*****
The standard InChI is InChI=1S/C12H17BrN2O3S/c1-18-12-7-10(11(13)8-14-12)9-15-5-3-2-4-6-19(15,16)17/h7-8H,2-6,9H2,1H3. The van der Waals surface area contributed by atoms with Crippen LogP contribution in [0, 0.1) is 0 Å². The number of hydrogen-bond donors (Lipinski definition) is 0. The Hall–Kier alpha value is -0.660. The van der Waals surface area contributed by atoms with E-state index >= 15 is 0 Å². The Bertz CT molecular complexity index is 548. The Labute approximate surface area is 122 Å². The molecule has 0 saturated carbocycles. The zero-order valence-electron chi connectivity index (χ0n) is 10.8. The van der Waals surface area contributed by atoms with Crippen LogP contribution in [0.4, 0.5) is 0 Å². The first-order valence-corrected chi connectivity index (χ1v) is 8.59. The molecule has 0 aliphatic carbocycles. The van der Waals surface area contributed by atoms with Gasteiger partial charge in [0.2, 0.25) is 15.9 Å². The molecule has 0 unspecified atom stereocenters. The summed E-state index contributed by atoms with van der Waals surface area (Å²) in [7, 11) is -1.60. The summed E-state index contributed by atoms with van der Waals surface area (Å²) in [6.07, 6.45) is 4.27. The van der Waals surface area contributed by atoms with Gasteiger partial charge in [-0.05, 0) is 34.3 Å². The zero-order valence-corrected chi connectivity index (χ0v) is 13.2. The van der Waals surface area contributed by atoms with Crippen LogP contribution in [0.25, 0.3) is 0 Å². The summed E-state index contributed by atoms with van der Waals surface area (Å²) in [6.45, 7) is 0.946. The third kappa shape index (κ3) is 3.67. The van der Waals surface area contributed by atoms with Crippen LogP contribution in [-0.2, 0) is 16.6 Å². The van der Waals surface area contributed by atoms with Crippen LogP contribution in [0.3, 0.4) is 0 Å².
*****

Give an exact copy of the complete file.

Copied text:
The standard InChI is InChI=1S/C12H17BrN2O3S/c1-18-12-7-10(11(13)8-14-12)9-15-5-3-2-4-6-19(15,16)17/h7-8H,2-6,9H2,1H3. The van der Waals surface area contributed by atoms with Crippen LogP contribution in [0, 0.1) is 0 Å². The number of hydrogen-bond donors (Lipinski definition) is 0. The Hall–Kier alpha value is -0.660. The van der Waals surface area contributed by atoms with E-state index >= 15 is 0 Å². The Bertz CT molecular complexity index is 548. The Labute approximate surface area is 122 Å². The molecule has 0 saturated carbocycles. The zero-order valence-electron chi connectivity index (χ0n) is 10.8. The van der Waals surface area contributed by atoms with Crippen LogP contribution in [0.4, 0.5) is 0 Å². The first-order valence-corrected chi connectivity index (χ1v) is 8.59. The molecule has 0 aliphatic carbocycles. The van der Waals surface area contributed by atoms with Gasteiger partial charge in [0.2, 0.25) is 15.9 Å². The molecule has 0 unspecified atom stereocenters. The summed E-state index contributed by atoms with van der Waals surface area (Å²) in [7, 11) is -1.60. The summed E-state index contributed by atoms with van der Waals surface area (Å²) in [6.07, 6.45) is 4.27. The van der Waals surface area contributed by atoms with Gasteiger partial charge in [-0.05, 0) is 34.3 Å². The zero-order valence-corrected chi connectivity index (χ0v) is 13.2. The van der Waals surface area contributed by atoms with Crippen LogP contribution in [0.25, 0.3) is 0 Å². The summed E-state index contributed by atoms with van der Waals surface area (Å²) in [6.45, 7) is 0.946. The third kappa shape index (κ3) is 3.67. The van der Waals surface area contributed by atoms with Crippen LogP contribution in [-0.2, 0) is 16.6 Å². The van der Waals surface area contributed by atoms with Crippen LogP contribution in [0.3, 0.4) is 0 Å².